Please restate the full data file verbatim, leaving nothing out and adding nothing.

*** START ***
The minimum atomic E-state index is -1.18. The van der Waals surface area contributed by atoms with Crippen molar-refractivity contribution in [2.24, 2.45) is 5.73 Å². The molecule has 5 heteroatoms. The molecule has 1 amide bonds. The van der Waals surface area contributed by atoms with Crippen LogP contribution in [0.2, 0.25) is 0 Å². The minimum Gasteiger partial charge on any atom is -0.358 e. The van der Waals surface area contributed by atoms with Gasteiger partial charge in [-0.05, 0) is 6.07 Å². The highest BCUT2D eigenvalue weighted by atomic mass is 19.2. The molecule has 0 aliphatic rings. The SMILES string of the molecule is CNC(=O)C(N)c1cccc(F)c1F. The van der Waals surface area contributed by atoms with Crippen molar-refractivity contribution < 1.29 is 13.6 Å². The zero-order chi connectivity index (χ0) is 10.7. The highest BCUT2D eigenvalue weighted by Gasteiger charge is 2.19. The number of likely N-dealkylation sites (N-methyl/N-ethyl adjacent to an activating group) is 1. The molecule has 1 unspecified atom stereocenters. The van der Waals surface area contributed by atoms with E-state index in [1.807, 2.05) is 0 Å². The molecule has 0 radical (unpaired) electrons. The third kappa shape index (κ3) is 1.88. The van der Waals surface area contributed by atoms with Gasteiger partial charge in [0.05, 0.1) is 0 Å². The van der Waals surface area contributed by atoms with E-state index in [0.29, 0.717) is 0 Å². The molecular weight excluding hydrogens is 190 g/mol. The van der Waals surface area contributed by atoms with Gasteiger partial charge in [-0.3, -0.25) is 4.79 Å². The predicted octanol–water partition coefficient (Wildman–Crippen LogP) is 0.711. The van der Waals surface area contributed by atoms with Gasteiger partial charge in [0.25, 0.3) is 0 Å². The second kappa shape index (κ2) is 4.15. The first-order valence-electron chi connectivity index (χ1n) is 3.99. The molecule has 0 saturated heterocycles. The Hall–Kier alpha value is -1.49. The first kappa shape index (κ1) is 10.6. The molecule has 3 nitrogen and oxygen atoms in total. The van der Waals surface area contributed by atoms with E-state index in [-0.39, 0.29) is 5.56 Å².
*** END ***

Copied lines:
The minimum atomic E-state index is -1.18. The van der Waals surface area contributed by atoms with Crippen molar-refractivity contribution in [2.24, 2.45) is 5.73 Å². The molecule has 5 heteroatoms. The molecule has 1 amide bonds. The van der Waals surface area contributed by atoms with Crippen LogP contribution in [0.2, 0.25) is 0 Å². The minimum Gasteiger partial charge on any atom is -0.358 e. The van der Waals surface area contributed by atoms with Gasteiger partial charge in [-0.05, 0) is 6.07 Å². The highest BCUT2D eigenvalue weighted by atomic mass is 19.2. The molecule has 0 aliphatic rings. The SMILES string of the molecule is CNC(=O)C(N)c1cccc(F)c1F. The van der Waals surface area contributed by atoms with Crippen molar-refractivity contribution < 1.29 is 13.6 Å². The zero-order chi connectivity index (χ0) is 10.7. The highest BCUT2D eigenvalue weighted by Gasteiger charge is 2.19. The number of likely N-dealkylation sites (N-methyl/N-ethyl adjacent to an activating group) is 1. The molecule has 1 unspecified atom stereocenters. The van der Waals surface area contributed by atoms with E-state index in [1.807, 2.05) is 0 Å². The molecule has 0 radical (unpaired) electrons. The third kappa shape index (κ3) is 1.88. The van der Waals surface area contributed by atoms with Gasteiger partial charge in [0.05, 0.1) is 0 Å². The van der Waals surface area contributed by atoms with E-state index in [0.29, 0.717) is 0 Å². The molecular weight excluding hydrogens is 190 g/mol. The van der Waals surface area contributed by atoms with Gasteiger partial charge in [-0.3, -0.25) is 4.79 Å². The predicted octanol–water partition coefficient (Wildman–Crippen LogP) is 0.711. The van der Waals surface area contributed by atoms with Gasteiger partial charge in [0.25, 0.3) is 0 Å². The second kappa shape index (κ2) is 4.15. The first-order valence-electron chi connectivity index (χ1n) is 3.99. The molecule has 0 saturated heterocycles. The Hall–Kier alpha value is -1.49. The first kappa shape index (κ1) is 10.6. The molecule has 3 nitrogen and oxygen atoms in total. The van der Waals surface area contributed by atoms with E-state index in [-0.39, 0.29) is 5.56 Å².